May 4th, 2021

What is competency-based learning and how does it improve education?

Competency-based learning is a non-traditional, progressive approach to instruction and assessment that places students’ mastery of skills and content at the forefront of their educational path. Whereas a traditional curriculum might be determined by a set number of weeks on each unit, competency-based learning allows students to move through material at their own pace.

There is not one single definition of competency-based learning, and therefore what is considered competency-based learning can vary from district to district and state to state. Competency-based learning at the primary and secondary levels can also differ from competency-based learning as promoted by colleges and universities. However, there are several key characteristics that help to understand both the benefits and the challenges of this educational approach.

The Fundamentals of CBL

  • Learning is highly individualized and puts students and their needs first.
  • The focus of this approach is on the mastery of concepts.
  • Competency-based learning is highly flexible. Learning can happen regardless of time, place, or pace of learning.
  • Competencies are the measure for moving to different skills and eventually graduating. Students move through the curriculum based on what they know and are able to do.

Not only do students and teachers who follow competency-based learning feel more empowered by the flexibility of this approach, but they also are more engaged and more effective. Instead of spending time on skills and content they already know, they can move on to topics that will challenge and interest them.

Essential Tools of CBL

  1. Instruction: Instruction is customized to meet the needs of each student. The teacher provides support and materials that are appropriately challenging.
  2. Pacing: Pacing is determined by the students. Each student moves through material and curriculum at their own pace, so that they don’t waste time going over material they already know. Rather, they can spend more time expanding their skill set and knowledge base.
  3. Mastery: The goal of competency-based learning is mastery. Students advance by meeting clear, measurable learning objectives.

How to Demonstrate Competency

Because defining competency is somewhat subjective, arguably the most challenging aspect of competency-based learning is creating measurable learning objectives that clearly determine students’ understanding.

A more comprehensive approach combines formative assessments (supported by simple assessment tools that enable timely feedback) with performance-based projects and real-life problem-solving, in addition to traditional summative assessments. These assignments may include portfolios, presentations, community service projects, etc. This broader foundation of feedback can provide teachers with a clearer picture of a student’s competency.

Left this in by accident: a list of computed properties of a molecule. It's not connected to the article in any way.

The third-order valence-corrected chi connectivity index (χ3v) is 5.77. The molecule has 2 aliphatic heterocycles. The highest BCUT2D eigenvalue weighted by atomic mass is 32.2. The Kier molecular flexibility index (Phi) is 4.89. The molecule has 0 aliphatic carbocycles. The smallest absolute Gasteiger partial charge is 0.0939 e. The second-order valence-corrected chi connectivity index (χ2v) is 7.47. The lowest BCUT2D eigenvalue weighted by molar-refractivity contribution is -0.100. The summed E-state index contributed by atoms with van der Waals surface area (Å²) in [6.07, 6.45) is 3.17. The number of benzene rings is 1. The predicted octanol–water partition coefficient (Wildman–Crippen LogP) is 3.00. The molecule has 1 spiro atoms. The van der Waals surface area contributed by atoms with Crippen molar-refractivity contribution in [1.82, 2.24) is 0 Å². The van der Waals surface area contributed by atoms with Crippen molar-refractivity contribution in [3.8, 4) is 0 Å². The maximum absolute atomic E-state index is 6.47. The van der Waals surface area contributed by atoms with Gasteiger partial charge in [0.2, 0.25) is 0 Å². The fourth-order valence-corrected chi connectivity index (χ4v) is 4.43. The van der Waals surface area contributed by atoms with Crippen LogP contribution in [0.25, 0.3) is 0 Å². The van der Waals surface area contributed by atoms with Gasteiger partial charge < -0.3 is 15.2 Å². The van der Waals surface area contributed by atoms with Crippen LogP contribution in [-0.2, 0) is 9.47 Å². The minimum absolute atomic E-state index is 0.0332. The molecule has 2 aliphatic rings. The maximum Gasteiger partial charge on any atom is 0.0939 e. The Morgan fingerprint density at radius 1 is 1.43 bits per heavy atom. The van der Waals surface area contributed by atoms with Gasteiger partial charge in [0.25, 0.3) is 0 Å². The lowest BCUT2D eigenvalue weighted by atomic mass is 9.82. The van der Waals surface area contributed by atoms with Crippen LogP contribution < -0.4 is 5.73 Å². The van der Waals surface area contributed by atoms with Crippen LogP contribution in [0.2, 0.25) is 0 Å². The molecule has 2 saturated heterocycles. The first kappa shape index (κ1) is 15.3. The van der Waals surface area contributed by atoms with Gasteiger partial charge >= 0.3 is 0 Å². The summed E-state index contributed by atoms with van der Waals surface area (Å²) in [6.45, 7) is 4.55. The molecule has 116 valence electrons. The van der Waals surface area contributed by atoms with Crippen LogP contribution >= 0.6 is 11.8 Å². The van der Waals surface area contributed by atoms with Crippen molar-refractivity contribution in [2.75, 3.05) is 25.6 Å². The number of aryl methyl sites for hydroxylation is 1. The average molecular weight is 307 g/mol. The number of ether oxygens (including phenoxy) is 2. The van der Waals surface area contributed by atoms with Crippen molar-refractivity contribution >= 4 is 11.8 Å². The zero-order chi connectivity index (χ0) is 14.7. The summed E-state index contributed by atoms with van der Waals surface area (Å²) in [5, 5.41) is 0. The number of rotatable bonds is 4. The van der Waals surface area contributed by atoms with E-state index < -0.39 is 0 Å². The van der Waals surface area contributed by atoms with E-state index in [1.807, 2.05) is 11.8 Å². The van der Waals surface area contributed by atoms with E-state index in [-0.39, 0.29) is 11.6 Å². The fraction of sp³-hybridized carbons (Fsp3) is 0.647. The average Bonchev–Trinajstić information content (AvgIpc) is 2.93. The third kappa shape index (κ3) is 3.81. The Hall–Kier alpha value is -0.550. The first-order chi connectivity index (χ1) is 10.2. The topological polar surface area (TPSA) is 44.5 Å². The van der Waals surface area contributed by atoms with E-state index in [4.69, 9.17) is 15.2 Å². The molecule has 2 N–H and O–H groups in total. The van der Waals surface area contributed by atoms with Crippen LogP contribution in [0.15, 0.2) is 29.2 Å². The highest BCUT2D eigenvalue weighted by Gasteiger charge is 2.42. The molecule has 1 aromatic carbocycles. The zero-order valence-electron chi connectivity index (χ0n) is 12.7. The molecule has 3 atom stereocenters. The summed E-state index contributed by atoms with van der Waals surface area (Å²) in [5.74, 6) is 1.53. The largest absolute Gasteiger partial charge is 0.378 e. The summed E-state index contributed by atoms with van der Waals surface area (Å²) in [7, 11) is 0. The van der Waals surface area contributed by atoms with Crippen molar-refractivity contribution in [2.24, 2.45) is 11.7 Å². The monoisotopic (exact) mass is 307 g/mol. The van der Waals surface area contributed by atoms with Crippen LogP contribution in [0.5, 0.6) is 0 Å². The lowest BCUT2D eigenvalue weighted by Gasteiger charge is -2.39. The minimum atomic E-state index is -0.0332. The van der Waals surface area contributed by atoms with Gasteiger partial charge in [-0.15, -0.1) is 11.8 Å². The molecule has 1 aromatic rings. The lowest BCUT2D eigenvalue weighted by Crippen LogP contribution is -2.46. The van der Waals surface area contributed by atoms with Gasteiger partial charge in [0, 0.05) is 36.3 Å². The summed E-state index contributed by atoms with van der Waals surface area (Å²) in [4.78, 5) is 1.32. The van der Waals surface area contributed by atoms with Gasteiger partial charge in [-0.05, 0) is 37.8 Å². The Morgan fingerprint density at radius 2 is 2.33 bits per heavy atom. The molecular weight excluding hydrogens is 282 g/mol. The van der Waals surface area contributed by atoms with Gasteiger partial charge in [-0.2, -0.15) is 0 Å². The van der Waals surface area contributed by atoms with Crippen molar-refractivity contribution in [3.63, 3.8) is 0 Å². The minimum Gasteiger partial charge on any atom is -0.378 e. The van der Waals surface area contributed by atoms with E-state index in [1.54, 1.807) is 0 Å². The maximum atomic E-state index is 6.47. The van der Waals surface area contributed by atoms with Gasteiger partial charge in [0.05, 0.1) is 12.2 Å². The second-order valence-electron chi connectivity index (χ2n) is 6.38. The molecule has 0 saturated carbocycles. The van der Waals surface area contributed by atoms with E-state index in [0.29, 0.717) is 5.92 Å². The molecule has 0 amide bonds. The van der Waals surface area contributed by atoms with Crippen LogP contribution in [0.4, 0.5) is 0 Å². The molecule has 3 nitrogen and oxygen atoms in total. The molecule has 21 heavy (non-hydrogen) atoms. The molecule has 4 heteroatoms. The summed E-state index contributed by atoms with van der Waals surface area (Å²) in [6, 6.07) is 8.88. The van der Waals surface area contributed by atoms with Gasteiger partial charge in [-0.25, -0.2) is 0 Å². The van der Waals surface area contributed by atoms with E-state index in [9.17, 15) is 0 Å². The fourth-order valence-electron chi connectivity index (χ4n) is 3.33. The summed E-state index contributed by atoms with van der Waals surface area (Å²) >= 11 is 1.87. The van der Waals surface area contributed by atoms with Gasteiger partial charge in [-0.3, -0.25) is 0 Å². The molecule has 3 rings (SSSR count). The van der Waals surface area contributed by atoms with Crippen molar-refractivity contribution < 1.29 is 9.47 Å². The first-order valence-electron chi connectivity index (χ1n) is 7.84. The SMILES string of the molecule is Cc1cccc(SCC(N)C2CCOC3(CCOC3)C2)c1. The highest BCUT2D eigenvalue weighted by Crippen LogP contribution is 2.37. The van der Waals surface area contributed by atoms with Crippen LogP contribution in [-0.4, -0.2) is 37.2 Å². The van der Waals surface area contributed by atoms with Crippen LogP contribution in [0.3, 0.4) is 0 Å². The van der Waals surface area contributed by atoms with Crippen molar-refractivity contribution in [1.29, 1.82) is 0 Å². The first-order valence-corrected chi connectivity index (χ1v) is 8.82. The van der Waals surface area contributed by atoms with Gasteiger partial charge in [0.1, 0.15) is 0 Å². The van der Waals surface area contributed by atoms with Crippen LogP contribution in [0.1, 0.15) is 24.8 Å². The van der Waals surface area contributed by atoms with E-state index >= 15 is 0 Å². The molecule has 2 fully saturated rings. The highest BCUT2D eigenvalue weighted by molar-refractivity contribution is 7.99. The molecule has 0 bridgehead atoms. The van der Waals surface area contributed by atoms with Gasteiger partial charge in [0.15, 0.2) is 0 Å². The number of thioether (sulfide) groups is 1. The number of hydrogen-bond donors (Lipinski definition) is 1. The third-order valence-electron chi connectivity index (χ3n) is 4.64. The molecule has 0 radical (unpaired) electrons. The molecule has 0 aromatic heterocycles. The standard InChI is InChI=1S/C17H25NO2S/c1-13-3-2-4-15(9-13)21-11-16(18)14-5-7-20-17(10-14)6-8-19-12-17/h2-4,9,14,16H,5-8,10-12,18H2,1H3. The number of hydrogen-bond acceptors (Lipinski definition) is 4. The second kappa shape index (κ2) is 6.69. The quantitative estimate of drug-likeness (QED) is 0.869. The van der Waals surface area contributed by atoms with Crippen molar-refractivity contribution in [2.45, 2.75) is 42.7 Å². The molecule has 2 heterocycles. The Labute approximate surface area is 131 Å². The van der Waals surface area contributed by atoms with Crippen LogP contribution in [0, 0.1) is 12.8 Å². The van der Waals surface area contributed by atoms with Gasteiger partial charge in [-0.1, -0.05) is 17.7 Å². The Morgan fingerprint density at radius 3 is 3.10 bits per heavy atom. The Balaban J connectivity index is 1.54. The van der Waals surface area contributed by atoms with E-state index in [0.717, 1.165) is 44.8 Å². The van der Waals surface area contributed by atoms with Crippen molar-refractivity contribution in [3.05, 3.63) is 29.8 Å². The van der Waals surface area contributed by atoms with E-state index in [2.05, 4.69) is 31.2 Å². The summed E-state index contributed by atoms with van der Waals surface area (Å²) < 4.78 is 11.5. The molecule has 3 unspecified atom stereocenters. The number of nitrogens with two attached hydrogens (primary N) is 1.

Does Competency-Based Learning Work?

While several states and districts have implemented competency-based learning, including New Hampshire, Michigan, and Ohio, understanding the effectiveness of this learning approach is difficult. For example, in the case of New Hampshire, a study by educational researchers revealed “that despite over 6 years of progress at each site, the reform had not been fully implemented due to inertial, technical, normative, and political challenges. Changes to grading and assessment were particularly difficult to implement.” Because competency-based learning can look quite different across different states, studying the effectiveness of this approach can be challenging.

However, proponents of competency-based learning point to this personalized learning approach as particularly effective in eliminating learning or opportunity gaps. Because learning is based on what the student knows and can do, they are not stuck learning information they might already know. In this way, competency-based learning can be more equitable. Conversely, it holds all students accountable so that they are not automatically promoted.


While the highly personalized, competency-based learning approach can profoundly change the way students view education, there are some challenges that still need to be addressed: managing a classroom of 25 kids with 25 different learning paths, defining competency across districts, and transforming a highly bureaucratic and change-resistant education system. As we move toward re-evaluating the best way to prepare students for the 21st century, competency-based learning has tremendous potential to better educate our kids.